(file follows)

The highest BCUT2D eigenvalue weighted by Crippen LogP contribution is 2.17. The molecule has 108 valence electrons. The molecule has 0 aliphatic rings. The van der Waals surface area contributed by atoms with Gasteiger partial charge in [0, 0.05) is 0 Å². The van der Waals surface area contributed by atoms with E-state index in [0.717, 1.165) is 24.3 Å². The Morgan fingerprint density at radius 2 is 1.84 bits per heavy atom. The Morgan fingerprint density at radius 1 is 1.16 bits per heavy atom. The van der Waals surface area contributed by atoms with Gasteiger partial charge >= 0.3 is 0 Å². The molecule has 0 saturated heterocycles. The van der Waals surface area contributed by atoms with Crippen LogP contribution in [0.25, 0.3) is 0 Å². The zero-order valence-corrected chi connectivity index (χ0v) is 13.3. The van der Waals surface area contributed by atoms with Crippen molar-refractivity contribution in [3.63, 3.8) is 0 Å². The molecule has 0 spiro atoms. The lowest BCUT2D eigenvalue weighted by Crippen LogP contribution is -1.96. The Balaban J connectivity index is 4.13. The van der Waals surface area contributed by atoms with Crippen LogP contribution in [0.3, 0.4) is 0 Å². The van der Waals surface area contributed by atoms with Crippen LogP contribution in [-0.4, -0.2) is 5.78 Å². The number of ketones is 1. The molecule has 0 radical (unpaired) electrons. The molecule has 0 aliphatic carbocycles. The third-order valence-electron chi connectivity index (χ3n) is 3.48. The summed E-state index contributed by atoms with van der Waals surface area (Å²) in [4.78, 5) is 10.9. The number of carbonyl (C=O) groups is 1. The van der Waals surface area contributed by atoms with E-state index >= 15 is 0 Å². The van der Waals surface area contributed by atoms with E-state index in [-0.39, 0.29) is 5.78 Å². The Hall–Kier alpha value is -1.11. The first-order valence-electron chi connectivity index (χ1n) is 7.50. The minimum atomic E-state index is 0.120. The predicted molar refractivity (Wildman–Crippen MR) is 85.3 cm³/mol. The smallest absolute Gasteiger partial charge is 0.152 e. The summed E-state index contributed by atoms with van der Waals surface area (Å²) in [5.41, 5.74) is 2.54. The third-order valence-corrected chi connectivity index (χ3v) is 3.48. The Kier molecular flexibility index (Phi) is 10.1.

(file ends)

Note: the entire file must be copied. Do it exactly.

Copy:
The highest BCUT2D eigenvalue weighted by Crippen LogP contribution is 2.17. The molecule has 108 valence electrons. The molecule has 0 aliphatic rings. The van der Waals surface area contributed by atoms with Gasteiger partial charge in [0, 0.05) is 0 Å². The van der Waals surface area contributed by atoms with E-state index in [0.717, 1.165) is 24.3 Å². The Morgan fingerprint density at radius 2 is 1.84 bits per heavy atom. The Morgan fingerprint density at radius 1 is 1.16 bits per heavy atom. The van der Waals surface area contributed by atoms with Gasteiger partial charge >= 0.3 is 0 Å². The molecule has 0 saturated heterocycles. The van der Waals surface area contributed by atoms with Crippen LogP contribution in [0.25, 0.3) is 0 Å². The zero-order valence-corrected chi connectivity index (χ0v) is 13.3. The van der Waals surface area contributed by atoms with Crippen molar-refractivity contribution in [3.63, 3.8) is 0 Å². The molecule has 0 spiro atoms. The lowest BCUT2D eigenvalue weighted by Crippen LogP contribution is -1.96. The Balaban J connectivity index is 4.13. The van der Waals surface area contributed by atoms with Crippen LogP contribution in [0.3, 0.4) is 0 Å². The van der Waals surface area contributed by atoms with Crippen LogP contribution in [-0.4, -0.2) is 5.78 Å². The number of ketones is 1. The molecule has 0 radical (unpaired) electrons. The molecule has 0 aliphatic carbocycles. The third-order valence-electron chi connectivity index (χ3n) is 3.48. The summed E-state index contributed by atoms with van der Waals surface area (Å²) in [4.78, 5) is 10.9. The number of carbonyl (C=O) groups is 1. The van der Waals surface area contributed by atoms with E-state index >= 15 is 0 Å². The van der Waals surface area contributed by atoms with E-state index in [-0.39, 0.29) is 5.78 Å². The Hall–Kier alpha value is -1.11. The first-order valence-electron chi connectivity index (χ1n) is 7.50. The minimum atomic E-state index is 0.120. The predicted molar refractivity (Wildman–Crippen MR) is 85.3 cm³/mol. The smallest absolute Gasteiger partial charge is 0.152 e. The summed E-state index contributed by atoms with van der Waals surface area (Å²) in [5.41, 5.74) is 2.54. The third-order valence-corrected chi connectivity index (χ3v) is 3.48. The Kier molecular flexibility index (Phi) is 10.1.